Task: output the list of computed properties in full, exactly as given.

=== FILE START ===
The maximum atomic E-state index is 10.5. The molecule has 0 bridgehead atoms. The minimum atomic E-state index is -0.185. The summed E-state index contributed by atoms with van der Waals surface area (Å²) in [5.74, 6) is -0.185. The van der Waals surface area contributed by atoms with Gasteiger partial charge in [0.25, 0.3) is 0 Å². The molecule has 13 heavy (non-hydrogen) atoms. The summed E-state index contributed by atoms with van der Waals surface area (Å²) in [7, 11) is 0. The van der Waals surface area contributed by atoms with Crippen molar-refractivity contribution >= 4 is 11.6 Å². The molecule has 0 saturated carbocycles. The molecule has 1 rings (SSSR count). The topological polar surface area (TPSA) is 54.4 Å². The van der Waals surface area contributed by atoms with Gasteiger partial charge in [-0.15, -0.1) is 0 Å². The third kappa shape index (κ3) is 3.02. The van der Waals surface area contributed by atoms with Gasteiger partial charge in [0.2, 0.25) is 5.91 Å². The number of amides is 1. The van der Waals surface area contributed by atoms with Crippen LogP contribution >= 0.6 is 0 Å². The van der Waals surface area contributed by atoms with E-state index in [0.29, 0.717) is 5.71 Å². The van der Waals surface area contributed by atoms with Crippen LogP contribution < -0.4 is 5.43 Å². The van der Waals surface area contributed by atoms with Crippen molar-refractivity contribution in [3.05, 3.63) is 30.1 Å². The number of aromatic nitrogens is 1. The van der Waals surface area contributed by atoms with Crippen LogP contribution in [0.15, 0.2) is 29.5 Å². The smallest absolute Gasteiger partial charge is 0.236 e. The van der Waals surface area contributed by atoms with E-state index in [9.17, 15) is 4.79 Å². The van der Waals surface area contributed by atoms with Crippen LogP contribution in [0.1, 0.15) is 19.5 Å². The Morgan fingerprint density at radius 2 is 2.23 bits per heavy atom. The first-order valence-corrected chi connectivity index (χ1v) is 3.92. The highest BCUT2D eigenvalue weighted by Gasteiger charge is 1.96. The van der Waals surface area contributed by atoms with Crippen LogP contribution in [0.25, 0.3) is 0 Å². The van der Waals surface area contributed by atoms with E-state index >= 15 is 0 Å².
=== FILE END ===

The maximum atomic E-state index is 10.5. The molecule has 0 bridgehead atoms. The minimum atomic E-state index is -0.185. The summed E-state index contributed by atoms with van der Waals surface area (Å²) in [5.74, 6) is -0.185. The van der Waals surface area contributed by atoms with Gasteiger partial charge in [0.25, 0.3) is 0 Å². The molecule has 13 heavy (non-hydrogen) atoms. The summed E-state index contributed by atoms with van der Waals surface area (Å²) in [7, 11) is 0. The van der Waals surface area contributed by atoms with Crippen molar-refractivity contribution >= 4 is 11.6 Å². The molecule has 0 saturated carbocycles. The molecule has 1 rings (SSSR count). The topological polar surface area (TPSA) is 54.4 Å². The van der Waals surface area contributed by atoms with Gasteiger partial charge in [-0.15, -0.1) is 0 Å². The third kappa shape index (κ3) is 3.02. The van der Waals surface area contributed by atoms with Gasteiger partial charge in [0.2, 0.25) is 5.91 Å². The number of amides is 1. The van der Waals surface area contributed by atoms with Crippen LogP contribution >= 0.6 is 0 Å². The van der Waals surface area contributed by atoms with E-state index in [0.29, 0.717) is 5.71 Å². The van der Waals surface area contributed by atoms with Crippen LogP contribution < -0.4 is 5.43 Å². The van der Waals surface area contributed by atoms with Crippen molar-refractivity contribution in [3.05, 3.63) is 30.1 Å². The number of aromatic nitrogens is 1. The van der Waals surface area contributed by atoms with Crippen LogP contribution in [0.15, 0.2) is 29.5 Å². The smallest absolute Gasteiger partial charge is 0.236 e. The van der Waals surface area contributed by atoms with E-state index in [9.17, 15) is 4.79 Å². The van der Waals surface area contributed by atoms with Crippen LogP contribution in [0.1, 0.15) is 19.5 Å². The Morgan fingerprint density at radius 2 is 2.23 bits per heavy atom. The first-order valence-corrected chi connectivity index (χ1v) is 3.92. The highest BCUT2D eigenvalue weighted by Gasteiger charge is 1.96. The van der Waals surface area contributed by atoms with Crippen LogP contribution in [0.25, 0.3) is 0 Å². The van der Waals surface area contributed by atoms with E-state index >= 15 is 0 Å².